7 Best Guitar Amps Under $2,000 – Premium Models for Amplifier Heaven!

As a participant in the Amazon Services LLC Associates Program, this site may earn from qualifying purchases.
We may also earn commissions on purchases from other retail websites.

Truth be told, to buy some of the best amps on the market, you don’t have to spend more than a grand. However, if you are a professional musician, play on the biggest stages, or are simply chasing your dream tone, spending up to $2,000 can be a worthwhile move.

Yet, it’s not a decision you should rush into – it’s a lot of cash! That’s why we have put together this article.

In the chart below, we have highlighted a varied selection of high-end amps from a range of the best brands, offering a true taste of the premium amp market. These amps span both combos and heads, so you can choose the style that best suits you.

You may be looking for a sweet vintage sound or a searing-hot metal lead tone. Both of these – and everything in between – are catered for. Stick around after the chart for a look at what high-end amps can offer.

7 Best Guitar Amps Under $2,000

Image Guitar Amplifier / Rating Summary Check Price
+ - EVH 5150III Combo EVH 5150III Combo

Total of 4.83/5   [usr 4.83 max='5' ]

EVH’s sensational stage-ready combo caters for all tastes.

+ - Friedman Mini Dirty Shirley Friedman Mini Dirty Shirley

Total of 4.68/5   [usr 4.68 max='5' ]

Deliciously dirty rock amp in a mini package.

+ - Marshall JVM210H Marshall JVM210H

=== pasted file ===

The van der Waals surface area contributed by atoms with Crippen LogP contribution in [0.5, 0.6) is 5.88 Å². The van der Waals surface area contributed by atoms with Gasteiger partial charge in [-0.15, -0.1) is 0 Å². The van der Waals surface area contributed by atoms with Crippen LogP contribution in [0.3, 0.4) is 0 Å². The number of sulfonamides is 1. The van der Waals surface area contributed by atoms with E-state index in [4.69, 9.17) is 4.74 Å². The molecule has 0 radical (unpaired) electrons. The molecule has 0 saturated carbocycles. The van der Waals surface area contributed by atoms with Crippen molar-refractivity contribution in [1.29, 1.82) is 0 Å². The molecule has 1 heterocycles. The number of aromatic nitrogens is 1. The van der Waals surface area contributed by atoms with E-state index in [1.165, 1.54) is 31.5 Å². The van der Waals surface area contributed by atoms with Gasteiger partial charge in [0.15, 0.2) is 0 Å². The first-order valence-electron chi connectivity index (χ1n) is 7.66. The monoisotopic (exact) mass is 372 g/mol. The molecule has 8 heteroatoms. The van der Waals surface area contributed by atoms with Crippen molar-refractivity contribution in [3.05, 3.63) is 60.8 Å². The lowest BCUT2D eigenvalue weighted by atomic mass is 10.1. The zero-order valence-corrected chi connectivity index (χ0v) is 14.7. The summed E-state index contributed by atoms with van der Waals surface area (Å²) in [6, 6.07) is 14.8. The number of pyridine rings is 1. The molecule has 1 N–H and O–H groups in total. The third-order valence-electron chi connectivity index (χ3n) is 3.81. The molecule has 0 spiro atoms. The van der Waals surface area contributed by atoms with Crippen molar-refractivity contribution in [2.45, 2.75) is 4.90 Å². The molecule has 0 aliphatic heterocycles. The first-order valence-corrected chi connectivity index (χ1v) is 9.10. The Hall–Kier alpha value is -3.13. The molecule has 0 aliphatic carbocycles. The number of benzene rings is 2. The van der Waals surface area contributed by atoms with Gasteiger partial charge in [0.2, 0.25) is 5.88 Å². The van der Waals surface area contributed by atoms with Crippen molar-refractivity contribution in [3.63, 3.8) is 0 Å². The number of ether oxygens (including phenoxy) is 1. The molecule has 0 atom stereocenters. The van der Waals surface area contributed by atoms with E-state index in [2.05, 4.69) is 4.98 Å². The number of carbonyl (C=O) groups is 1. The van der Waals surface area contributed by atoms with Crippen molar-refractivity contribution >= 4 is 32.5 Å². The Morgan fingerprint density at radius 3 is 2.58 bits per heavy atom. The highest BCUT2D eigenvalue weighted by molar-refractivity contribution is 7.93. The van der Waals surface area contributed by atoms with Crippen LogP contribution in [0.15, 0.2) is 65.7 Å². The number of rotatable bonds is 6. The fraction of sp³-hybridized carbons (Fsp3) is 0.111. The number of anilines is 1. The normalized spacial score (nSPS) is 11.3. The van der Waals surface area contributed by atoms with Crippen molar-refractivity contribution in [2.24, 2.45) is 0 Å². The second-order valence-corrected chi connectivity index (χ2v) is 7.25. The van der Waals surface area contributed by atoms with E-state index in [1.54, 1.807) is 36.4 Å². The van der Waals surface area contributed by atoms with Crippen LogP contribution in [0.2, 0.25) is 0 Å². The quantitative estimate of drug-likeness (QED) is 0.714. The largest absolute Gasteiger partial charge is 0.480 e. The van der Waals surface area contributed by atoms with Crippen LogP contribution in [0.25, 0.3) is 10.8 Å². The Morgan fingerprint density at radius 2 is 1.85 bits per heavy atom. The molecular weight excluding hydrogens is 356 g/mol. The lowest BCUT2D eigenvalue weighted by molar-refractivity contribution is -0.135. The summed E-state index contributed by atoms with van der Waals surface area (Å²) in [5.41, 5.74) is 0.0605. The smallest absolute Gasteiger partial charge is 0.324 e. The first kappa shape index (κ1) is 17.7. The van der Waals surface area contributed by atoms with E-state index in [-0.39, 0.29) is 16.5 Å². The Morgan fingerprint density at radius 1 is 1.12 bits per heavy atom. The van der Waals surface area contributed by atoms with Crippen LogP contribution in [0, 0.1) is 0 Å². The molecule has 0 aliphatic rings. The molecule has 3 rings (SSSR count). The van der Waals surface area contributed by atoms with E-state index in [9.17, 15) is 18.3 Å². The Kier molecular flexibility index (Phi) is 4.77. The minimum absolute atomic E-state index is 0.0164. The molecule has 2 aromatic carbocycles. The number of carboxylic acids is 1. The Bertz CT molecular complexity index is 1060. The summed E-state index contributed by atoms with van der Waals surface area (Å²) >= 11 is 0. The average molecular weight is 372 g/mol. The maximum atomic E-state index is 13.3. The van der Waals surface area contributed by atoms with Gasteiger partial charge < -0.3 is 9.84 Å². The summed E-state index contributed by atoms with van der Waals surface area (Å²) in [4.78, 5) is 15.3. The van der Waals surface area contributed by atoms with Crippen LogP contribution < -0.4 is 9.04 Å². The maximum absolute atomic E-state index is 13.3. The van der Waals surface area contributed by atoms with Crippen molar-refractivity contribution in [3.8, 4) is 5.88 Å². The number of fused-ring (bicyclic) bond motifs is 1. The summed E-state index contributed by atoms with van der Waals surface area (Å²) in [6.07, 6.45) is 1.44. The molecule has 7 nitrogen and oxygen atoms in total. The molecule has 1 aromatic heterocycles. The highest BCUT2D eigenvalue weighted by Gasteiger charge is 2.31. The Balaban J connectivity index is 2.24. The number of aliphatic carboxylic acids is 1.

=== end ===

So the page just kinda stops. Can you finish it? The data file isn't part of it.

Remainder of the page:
Total of 4.75/5   [usr 4.75 max='5' ]

Huge power and surprising versatility from an epic 100-watt head.

+ - Vox AC30HW2 Vox AC30HW2

Total of 4.65/5   [usr 4.65 max='5' ]

A classy hand-wired combo oozing vintage Vox tones.

+ - Fender ’65 Deluxe Reverb Fender ’65 Deluxe Reverb

Total of 4.67/5   [usr 4.67 max='5' ]

An iconic vintage Fender amp brought back to life.

+ - Orange TH30H Orange TH30H

Total of 4.65/5   [usr 4.65 max='5' ]

Beastly Orange tone with simplicity at its core.

+ - Marshall 2525C Mini Silver Jubilee Marshall 2525C Mini Silver Jubilee

Total of 4.75/5   [usr 4.75 max='5' ]

An iconic ’80s beast reimagined in combo form.

EVH 5150III Combo

EVH 5150III Combo

[usrlist "Controls:4.8" "Features:4.8" "Performance:5.0" "Value:4.7" avg='false' max='5' ]

One of the best amps on this list is this stage-ready combo from EVH – a powerful, tone-packed, highly-versatile tube amp that delivers on all fronts, as the complete 5150III Combo review reveals.